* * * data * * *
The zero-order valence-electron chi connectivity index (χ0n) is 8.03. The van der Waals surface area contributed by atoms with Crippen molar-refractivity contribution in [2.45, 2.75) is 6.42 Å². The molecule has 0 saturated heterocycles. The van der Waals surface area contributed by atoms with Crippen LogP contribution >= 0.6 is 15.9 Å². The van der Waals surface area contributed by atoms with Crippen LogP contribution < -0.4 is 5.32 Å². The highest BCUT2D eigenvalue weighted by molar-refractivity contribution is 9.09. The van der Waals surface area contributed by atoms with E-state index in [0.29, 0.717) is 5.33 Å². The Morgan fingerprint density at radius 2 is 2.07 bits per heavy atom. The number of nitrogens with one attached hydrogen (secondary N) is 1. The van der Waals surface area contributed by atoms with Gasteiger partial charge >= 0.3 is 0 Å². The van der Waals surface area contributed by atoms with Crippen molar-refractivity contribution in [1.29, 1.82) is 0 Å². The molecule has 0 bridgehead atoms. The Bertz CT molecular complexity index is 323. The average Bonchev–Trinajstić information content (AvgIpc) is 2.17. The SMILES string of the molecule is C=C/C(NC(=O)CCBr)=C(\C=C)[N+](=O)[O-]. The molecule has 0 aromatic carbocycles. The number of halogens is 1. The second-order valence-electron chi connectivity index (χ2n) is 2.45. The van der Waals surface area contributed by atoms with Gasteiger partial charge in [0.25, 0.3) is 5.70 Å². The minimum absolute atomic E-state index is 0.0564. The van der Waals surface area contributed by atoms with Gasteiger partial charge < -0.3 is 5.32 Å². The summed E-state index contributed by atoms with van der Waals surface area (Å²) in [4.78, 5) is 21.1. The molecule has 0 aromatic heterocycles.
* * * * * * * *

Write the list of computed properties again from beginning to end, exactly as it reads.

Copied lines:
The zero-order valence-electron chi connectivity index (χ0n) is 8.03. The van der Waals surface area contributed by atoms with Crippen molar-refractivity contribution in [2.45, 2.75) is 6.42 Å². The molecule has 0 saturated heterocycles. The van der Waals surface area contributed by atoms with Crippen LogP contribution >= 0.6 is 15.9 Å². The van der Waals surface area contributed by atoms with Crippen LogP contribution < -0.4 is 5.32 Å². The highest BCUT2D eigenvalue weighted by molar-refractivity contribution is 9.09. The van der Waals surface area contributed by atoms with E-state index in [0.29, 0.717) is 5.33 Å². The Morgan fingerprint density at radius 2 is 2.07 bits per heavy atom. The number of nitrogens with one attached hydrogen (secondary N) is 1. The van der Waals surface area contributed by atoms with Gasteiger partial charge >= 0.3 is 0 Å². The van der Waals surface area contributed by atoms with Crippen molar-refractivity contribution in [1.29, 1.82) is 0 Å². The molecule has 0 bridgehead atoms. The Bertz CT molecular complexity index is 323. The average Bonchev–Trinajstić information content (AvgIpc) is 2.17. The SMILES string of the molecule is C=C/C(NC(=O)CCBr)=C(\C=C)[N+](=O)[O-]. The molecule has 0 aromatic carbocycles. The number of halogens is 1. The second-order valence-electron chi connectivity index (χ2n) is 2.45. The van der Waals surface area contributed by atoms with Gasteiger partial charge in [0.25, 0.3) is 5.70 Å². The minimum absolute atomic E-state index is 0.0564. The van der Waals surface area contributed by atoms with Gasteiger partial charge < -0.3 is 5.32 Å². The summed E-state index contributed by atoms with van der Waals surface area (Å²) in [4.78, 5) is 21.1. The molecule has 0 aromatic heterocycles.